Drop Ship Me...Wanda? Why You End Up With Unprepared Sterile Processing Travelers


You wait for weeks to get your Sterile Processing traveler positions approved, more weeks for resumes to reach your inbox, and more time to have your new traveler (let's call her Wanda for the sake of argument) show up at your department door. But why do so many of today's Sterile Processing travelers show up unprepared -- and just as importantly -- unsupported by their traditional staffing agencies?


The answer to both of these are actually pretty simple. The vast majority of staffing agencies in the industry today treat Sterile Processing technicians like a commodity -- completely interchangeable, one technician is just as good as another, plug and play. For them, the staffing need at your hospital is just a number that needs to be filled with another number who happens to have a resume attached to it.


And that is why & how the unprepared Wanda's of the world end up at your doorstep, with a 13-week contract in their hand, without the requisite subject matter content in their head. In her defense, it's not all her fault. Staffing agencies are paying a premium for technicians willing to quit their day job at their hospital and fulfill critical staffing needs at other facilities around the country. For many technicians, even if they feel unprepared themselves, it's a hard offer to pass up. Wanda gets an opportunity to make more money doing a job she loves, and the traditional staffing agency gets another body to submit for their contract.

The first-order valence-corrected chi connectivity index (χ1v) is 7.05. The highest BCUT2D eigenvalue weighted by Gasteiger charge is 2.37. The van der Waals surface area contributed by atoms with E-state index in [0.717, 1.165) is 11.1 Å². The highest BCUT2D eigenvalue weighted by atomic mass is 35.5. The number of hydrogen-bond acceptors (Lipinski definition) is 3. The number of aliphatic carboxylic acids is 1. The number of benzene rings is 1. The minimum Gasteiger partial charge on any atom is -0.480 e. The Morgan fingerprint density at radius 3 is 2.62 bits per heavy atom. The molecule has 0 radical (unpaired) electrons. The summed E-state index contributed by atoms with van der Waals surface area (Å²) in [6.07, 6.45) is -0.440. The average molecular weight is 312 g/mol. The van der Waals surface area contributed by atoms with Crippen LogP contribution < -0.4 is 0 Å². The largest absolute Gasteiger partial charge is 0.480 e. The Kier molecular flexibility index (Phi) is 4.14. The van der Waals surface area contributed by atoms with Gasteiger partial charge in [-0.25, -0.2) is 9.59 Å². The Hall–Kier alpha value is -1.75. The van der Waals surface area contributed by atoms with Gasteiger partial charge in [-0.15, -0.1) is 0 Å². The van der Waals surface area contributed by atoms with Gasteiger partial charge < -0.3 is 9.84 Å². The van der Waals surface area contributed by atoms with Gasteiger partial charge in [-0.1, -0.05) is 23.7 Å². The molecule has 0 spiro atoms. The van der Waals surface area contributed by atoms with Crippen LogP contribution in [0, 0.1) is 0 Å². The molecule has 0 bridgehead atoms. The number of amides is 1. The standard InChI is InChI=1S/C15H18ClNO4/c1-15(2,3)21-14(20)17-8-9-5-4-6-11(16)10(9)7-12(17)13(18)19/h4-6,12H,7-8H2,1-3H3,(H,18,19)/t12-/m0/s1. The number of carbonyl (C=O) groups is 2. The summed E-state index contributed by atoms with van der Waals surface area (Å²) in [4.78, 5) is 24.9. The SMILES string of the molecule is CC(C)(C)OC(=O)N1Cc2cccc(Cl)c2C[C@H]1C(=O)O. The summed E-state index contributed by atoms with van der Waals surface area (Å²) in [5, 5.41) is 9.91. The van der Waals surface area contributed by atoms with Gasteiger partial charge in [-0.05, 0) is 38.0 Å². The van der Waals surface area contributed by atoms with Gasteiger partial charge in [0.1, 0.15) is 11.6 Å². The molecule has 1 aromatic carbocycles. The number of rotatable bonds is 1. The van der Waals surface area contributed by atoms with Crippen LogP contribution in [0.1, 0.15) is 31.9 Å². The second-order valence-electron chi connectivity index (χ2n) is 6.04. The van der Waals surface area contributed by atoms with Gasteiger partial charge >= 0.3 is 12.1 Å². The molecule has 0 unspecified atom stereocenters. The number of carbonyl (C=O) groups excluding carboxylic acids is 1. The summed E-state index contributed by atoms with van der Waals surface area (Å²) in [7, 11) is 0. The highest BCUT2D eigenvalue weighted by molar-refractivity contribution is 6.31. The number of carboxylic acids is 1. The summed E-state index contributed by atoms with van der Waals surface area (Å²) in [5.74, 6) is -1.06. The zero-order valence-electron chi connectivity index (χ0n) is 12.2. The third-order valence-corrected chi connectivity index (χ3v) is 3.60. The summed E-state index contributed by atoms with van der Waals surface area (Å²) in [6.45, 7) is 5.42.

But Whose Problem Is It?

Everything is great for Wanda and her staffing agency -- but things aren't too rosy if she is the staffing resource who shows up at your Sterile Processing department. As a Sterile Processing manager, you have two choices in front of you, neither of which is a good one. You're already critically short on staffing (which is the entire reason you requested travelers in the first place), but the premium rate you're paying got you a warm body with some letters behind their name -- not a highly productive, highly competent, supported department resource. So, you can either: